A young boy name Eren Jaeger has to use his gift to know about the mystery of the Titans.
Attack on Titan is just one entry on a long list of popular shows that I have never gotten around to watching. That list grows longer every year, and despite everyone’s pestering and rave reviews, I’m probably never going to see a frame of Dexter, Breaking Bad, or the billion Marvel shows on Netflix. It’s not snobbery, just laziness. But when you pay too much attention to pop culture in the way I do, you’re bound to run into a fair amount of plot details for shows you don’t even watch purely through the zeitgeist. So much like when I finally started Game of Thrones (a mere two years ago), I knew a fair amount about Attack on Titan going in. Knowing the basic premise and a decent handful of spoilers helps enormously when you’re assigned to watch the second part of the film adaptation of a popular manga series. It also helps when the second film is largely populated with refreshers on the events of the first film.
From the reviews I’ve read, it seems no one was terribly impressed with the first Attack on Titan film adaptation, but most seem to prefer the second installment. Still, I knew to expect thin characters and muddled backstory with the benefit of naked CG giants laying waste to the place, so that was enough to hook me in. Because, let’s be real, we’re all here to see the titans anyway.
Now I don’t know anything about anything to do with the source material aside from the premise, but these characters weren’t any more or less terrible than any other characters I’ve seen in an ensemble action movie. To be honest, in movies like this, I’m only interested in the monsters anyway, and the humans are forgivably forgettable to better serve as beast bait. Though I couldn’t tell you a single person’s name, there is a girl with goggles who is fascinated by titans and is a huge fangirl for military weaponry. I have no idea how close she is to her original character in the manga, but she is adorable and I love her.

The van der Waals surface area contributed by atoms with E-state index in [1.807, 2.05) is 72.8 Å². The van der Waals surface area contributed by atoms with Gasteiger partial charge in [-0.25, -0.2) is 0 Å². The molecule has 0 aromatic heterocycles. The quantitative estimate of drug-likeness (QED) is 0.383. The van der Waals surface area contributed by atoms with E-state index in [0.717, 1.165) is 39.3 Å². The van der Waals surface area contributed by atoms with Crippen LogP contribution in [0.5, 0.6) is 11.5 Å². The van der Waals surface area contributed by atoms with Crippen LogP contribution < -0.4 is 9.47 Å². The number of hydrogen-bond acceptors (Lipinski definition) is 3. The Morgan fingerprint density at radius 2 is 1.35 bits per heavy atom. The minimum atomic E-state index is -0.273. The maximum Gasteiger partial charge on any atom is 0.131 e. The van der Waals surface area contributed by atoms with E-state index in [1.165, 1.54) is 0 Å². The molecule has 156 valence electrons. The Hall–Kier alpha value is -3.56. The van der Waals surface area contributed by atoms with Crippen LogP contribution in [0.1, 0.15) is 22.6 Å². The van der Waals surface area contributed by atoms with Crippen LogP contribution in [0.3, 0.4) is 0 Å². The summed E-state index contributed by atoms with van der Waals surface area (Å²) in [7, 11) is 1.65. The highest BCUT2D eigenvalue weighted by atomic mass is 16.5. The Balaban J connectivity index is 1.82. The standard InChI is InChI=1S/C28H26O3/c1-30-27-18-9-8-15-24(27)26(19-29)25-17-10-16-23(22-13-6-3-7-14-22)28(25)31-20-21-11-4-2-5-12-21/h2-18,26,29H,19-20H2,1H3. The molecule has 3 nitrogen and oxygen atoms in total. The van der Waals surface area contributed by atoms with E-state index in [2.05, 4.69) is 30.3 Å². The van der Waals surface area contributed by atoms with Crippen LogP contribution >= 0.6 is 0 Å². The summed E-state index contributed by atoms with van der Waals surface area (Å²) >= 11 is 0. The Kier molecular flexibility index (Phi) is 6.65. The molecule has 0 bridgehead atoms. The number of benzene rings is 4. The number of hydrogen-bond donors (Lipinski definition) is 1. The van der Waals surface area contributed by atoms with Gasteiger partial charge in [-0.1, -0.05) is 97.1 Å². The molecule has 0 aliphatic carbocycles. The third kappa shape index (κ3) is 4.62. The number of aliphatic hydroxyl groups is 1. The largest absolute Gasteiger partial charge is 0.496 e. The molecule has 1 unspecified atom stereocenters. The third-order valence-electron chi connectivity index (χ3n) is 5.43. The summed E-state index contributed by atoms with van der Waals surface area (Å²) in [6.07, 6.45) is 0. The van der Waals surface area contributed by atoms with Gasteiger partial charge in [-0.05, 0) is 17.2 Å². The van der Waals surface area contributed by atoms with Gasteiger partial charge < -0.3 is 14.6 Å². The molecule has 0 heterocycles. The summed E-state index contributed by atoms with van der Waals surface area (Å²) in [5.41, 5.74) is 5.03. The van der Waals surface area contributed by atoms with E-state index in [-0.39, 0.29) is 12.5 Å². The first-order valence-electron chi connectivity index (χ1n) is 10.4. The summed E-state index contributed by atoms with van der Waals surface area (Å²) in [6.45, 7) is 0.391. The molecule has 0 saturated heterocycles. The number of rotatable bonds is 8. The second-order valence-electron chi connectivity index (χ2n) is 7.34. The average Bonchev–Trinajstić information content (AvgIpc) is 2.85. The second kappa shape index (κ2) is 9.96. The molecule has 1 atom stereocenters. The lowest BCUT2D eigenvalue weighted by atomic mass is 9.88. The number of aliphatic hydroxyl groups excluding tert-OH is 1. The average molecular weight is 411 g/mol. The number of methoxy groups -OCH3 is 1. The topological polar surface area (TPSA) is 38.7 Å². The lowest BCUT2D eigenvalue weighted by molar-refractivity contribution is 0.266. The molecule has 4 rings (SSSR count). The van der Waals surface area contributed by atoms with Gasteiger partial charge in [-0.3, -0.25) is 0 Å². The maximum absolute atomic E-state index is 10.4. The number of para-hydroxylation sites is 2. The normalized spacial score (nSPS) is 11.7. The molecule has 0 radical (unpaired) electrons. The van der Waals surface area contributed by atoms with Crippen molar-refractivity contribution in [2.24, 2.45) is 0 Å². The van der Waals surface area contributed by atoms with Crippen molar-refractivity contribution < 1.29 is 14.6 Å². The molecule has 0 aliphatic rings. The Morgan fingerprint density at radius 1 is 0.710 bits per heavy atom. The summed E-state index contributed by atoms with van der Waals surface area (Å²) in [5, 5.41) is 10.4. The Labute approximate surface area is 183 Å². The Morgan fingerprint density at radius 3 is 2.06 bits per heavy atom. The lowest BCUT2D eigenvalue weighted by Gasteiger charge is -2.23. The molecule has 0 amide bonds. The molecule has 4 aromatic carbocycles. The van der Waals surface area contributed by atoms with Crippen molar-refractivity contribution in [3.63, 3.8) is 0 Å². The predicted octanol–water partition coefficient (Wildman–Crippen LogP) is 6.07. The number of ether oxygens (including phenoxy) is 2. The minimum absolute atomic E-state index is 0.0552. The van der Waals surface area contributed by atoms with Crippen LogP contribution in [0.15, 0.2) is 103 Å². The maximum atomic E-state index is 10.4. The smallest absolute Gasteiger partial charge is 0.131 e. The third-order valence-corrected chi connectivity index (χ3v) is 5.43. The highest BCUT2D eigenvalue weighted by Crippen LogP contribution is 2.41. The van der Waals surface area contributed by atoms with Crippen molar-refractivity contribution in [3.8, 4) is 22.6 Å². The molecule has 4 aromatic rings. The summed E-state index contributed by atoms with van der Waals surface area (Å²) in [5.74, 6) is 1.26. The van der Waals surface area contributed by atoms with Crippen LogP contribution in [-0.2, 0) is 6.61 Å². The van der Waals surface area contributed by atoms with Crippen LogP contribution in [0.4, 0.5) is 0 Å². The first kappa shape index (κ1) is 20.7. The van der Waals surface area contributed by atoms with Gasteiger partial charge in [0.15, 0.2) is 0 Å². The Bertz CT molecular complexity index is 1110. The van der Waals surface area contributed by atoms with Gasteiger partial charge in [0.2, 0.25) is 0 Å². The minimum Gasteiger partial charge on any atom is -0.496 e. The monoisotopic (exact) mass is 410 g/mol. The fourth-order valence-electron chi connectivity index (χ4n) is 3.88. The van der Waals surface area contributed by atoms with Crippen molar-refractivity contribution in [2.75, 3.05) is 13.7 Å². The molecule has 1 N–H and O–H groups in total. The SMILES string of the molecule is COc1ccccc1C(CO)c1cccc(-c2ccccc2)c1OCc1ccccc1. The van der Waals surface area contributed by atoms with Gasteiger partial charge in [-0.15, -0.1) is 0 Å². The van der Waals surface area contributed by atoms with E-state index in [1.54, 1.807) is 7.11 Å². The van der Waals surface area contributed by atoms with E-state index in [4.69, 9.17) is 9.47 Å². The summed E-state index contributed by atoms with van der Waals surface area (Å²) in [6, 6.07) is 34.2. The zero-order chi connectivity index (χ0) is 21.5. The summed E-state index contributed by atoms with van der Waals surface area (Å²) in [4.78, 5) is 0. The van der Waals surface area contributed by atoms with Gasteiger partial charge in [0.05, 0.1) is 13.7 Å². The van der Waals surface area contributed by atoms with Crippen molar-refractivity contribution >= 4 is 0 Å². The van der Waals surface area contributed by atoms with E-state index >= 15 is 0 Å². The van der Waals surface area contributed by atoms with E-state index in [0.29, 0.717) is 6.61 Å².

As I said, I’m here for the titans, and I feel like I got a little ripped off. The whole draw for me was the freakish appearance of these grinning giants biting townsfolk heads off, and you get very little of that action here. Granted, it does make me want to go back and watch the first film since the titans look infinitely cooler in the frequent flashback sequences. The second film features super-titans that are all muscle-bound meat puppets made of fire, and they are over-stylized to a point that I feel like I’m just watching one of the later Godzilla movies during the big climactic battle. My instincts tell me that it should be awesome to watch a bloody titan-on-titan brawl, but I long for the haunting simplicity of the standard titans that I only caught glimpses of looming in the background.
While I don’t recommend watching the second volume of a film when you haven’t seen a frame of the first or the show that inspired it, Attack on Titan Part II is not a total drag. The flashbacks are frequent enough to keep you up to speed on the plot, not to mention all the characters constantly announcing their actions. The titans do offer some thrilling moments and awesome effects, but it the movie lingers on its bland human characters a little too long between titan fights to make them feel worth the wait. Fans of the source material will have to make their own judgements, but coming from this casual viewer who showed up late to the party with a torn invitation, it’s not such a bad watch.